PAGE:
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Reciprocal Blindness

Reciprocal Blindness

The Yahoo! France case and the iCraveTV case raise the same fundamental issue. In each, there is a behavior that is legal in one country (selling Nazi paraphernalia for the United States, streaming free TV across the Internet for Canada), and illegal in another country (selling Nazi paraphernalia in France; streaming free TV in the United States). In both cases, the judge in the country whose laws were being violated exercised his power to stop the violation (Judge Gomez ordering Yahoo! either to remove the Nazi material or to block it from France; Judge Ziegler ordering iCraveTV to either remove broadcast television from its site or block it from Americans). But in one case, this result was vilified as “censorship” while in the other, it was barely noticed.

This is reciprocal blindness. We see a fault in others that we can’t see in ourselves. To an American, blocking the speech of Nazis is “censorship.” And it adds insult to injury to demand that such speech be censored in the United States — where it is legal — just because it is not legal in France.

But why isn’t it “censorship” to block free TV in Canada just because it is illegal in the United States? In both cases, speech legal in one country is being blocked in that country by a court in a second. The United States blocks Canadians from getting free TV just because free TV is illegal in the United States. The French blocks Americans from getting Nazi paraphernalia on the Yahoo! auction site just because that paraphernalia is illegal in France.

Indeed, in one important respect, the iCraveTV case is worse than the Yahoo! case. In the Yahoo! case, the Court considered evidence about whether Yahoo! could take technical measures to block French citizens.[9] As Joel Reidenberg emphasizes[10], its trigger for liability was the conclusion that there were reasonable technical means for blocking French citizens from the Nazi material. Those means weren’t perfect, but the Court estimated that over 90 percent of French users could be identified.[11] But in the iCraveTV case, the technical means, though promised to be 98 percent effective, were deemed not enough. The restriction of the American court was thus greater than the restriction of French court.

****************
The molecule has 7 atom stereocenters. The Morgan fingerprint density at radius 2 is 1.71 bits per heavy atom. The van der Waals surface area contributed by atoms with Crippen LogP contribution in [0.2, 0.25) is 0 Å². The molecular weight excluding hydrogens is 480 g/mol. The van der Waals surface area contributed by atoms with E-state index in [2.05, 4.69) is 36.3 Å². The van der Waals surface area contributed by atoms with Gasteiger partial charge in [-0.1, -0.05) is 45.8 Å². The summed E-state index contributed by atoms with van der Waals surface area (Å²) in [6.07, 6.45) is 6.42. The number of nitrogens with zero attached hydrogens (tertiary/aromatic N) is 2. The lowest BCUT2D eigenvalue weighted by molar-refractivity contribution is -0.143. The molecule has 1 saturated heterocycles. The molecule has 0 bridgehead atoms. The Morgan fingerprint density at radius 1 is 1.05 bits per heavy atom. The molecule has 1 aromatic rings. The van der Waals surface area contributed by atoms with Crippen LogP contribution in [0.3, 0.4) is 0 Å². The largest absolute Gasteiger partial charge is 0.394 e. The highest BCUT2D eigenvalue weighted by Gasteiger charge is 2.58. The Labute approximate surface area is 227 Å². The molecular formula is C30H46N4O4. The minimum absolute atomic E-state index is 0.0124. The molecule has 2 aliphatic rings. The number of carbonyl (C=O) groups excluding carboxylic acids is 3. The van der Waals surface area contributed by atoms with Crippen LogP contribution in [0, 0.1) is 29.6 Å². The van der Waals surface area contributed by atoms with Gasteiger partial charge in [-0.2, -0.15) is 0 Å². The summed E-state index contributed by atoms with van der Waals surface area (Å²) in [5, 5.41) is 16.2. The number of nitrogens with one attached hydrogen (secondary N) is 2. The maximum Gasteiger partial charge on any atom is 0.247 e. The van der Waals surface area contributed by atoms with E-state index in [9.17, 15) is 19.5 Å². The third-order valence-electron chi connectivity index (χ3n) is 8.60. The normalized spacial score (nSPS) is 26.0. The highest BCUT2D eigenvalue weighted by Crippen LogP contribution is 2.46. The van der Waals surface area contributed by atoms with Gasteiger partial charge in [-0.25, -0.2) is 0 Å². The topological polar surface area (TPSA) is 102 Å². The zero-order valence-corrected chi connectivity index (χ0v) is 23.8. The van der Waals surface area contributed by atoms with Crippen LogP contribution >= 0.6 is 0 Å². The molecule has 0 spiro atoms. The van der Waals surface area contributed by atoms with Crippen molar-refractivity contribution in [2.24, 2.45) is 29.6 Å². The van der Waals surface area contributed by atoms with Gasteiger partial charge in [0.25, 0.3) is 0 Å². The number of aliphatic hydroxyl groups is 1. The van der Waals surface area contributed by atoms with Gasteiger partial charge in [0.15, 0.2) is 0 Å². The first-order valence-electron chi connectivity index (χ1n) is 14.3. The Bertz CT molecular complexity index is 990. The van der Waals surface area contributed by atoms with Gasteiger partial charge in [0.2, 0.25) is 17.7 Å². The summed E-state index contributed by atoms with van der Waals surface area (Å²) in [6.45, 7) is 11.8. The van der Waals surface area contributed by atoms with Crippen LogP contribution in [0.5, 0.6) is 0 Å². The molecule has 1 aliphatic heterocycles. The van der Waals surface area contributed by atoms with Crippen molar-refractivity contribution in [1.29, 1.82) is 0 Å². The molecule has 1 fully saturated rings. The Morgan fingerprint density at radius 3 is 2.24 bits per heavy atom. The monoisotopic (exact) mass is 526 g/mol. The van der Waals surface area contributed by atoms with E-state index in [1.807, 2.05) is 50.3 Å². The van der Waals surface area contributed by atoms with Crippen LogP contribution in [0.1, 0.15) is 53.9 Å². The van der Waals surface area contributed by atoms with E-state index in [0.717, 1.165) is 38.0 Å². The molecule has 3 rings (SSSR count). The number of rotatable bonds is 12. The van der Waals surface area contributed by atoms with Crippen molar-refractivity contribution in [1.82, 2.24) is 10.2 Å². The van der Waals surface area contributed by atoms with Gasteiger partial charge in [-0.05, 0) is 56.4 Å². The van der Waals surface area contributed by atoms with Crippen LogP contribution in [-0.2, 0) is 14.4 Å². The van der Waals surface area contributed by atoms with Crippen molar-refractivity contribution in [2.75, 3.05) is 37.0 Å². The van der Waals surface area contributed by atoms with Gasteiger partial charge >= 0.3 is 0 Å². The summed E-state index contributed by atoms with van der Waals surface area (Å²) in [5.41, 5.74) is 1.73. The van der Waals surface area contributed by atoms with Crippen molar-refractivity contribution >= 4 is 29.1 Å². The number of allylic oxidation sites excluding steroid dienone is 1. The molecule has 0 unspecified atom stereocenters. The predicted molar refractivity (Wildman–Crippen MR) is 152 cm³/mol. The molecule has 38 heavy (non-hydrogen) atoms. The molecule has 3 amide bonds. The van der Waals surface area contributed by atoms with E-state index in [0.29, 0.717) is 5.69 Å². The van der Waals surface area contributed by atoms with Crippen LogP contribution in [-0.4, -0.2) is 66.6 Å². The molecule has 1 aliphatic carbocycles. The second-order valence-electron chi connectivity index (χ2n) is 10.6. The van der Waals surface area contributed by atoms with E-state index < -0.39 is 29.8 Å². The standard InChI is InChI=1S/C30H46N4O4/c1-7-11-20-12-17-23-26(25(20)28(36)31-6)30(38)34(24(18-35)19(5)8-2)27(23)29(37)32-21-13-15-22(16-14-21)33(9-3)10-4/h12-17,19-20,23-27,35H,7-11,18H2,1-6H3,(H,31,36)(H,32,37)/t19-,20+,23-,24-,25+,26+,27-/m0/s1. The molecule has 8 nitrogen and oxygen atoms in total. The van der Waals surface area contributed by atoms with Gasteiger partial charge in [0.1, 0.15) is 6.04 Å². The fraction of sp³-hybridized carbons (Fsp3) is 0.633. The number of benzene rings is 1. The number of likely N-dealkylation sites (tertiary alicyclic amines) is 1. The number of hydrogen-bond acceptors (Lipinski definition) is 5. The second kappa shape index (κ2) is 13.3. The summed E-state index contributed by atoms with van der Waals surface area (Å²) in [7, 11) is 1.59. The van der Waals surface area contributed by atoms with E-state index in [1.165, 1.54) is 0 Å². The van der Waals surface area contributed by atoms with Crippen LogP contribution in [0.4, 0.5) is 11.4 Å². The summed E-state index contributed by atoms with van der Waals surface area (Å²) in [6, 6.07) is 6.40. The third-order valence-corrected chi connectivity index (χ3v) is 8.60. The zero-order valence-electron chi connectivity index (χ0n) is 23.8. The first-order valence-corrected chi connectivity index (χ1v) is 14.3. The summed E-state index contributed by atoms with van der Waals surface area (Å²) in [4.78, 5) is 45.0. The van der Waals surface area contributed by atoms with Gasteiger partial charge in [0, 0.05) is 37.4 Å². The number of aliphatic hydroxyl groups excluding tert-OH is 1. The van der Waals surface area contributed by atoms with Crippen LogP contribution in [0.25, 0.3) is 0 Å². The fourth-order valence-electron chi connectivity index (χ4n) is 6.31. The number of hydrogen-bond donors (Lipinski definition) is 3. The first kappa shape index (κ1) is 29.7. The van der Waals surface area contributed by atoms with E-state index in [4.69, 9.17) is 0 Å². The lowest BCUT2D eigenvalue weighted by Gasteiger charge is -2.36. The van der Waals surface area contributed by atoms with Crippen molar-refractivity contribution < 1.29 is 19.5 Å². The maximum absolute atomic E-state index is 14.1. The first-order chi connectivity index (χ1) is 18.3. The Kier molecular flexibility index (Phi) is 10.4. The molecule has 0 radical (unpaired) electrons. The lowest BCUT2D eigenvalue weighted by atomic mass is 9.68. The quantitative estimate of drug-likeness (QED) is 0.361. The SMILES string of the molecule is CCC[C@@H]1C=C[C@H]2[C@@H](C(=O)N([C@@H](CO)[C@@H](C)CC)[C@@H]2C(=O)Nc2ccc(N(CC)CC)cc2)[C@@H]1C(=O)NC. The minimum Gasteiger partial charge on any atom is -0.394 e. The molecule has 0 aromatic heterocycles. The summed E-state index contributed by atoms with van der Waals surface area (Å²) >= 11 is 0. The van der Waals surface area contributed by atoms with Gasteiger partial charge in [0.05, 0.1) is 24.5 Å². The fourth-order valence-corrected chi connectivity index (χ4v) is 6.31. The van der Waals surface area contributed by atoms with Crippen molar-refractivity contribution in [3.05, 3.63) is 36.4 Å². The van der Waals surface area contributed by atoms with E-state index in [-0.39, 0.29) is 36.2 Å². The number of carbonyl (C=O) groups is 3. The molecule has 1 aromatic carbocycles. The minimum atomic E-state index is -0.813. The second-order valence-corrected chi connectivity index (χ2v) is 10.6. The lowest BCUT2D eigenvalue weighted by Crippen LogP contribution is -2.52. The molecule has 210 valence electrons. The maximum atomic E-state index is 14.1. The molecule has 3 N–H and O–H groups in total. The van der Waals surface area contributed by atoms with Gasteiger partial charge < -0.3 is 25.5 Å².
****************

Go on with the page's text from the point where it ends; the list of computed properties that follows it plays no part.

Americans don’t have any monopoly on blindness. And I don’t pick this case to pick on Americans. Instead, this brace of cases teaches a general lesson. There will be no nation that has no speech that it wishes to regulate on the Internet. Every nation will have something it wants to control. Those things, however, will be different, nation to nation. The French will want to regulate Nazi speech; the Americans will want to regulate porn; the Germans will want to regulate both; the Swedes will want to regulate neither.

This chapter is about these overlapping desires for control. How will the Internet accommodate this mix? Whose rules will apply? Is there a way to avoid either anarchy or total regulation? Will the most restrictive regimes determine the freedom left for the rest of us?

In my view, we’ve seen enough to see how the story will unfold. I describe that unfolding in the balance of this chapter. But first, we should be clear about the reason why this regulation of cyberspace will occur. We should all recognize the interest the government has here and just how strong, or weak, that interest is. And, more importantly, we should recognize how the architecture of the network has changed to make securing that interest possible. As Jack Goldsmith and Tim Wu write,

Yahoo!’s arguments were premised on the 1990s vision of a borderless Internet. Half a decade later, this vision is fast being replaced by the reality of an Internet that is splitting apart and reflecting national borders. Far from flattening the world, the Internet is in many ways conforming to local conditions.[12]

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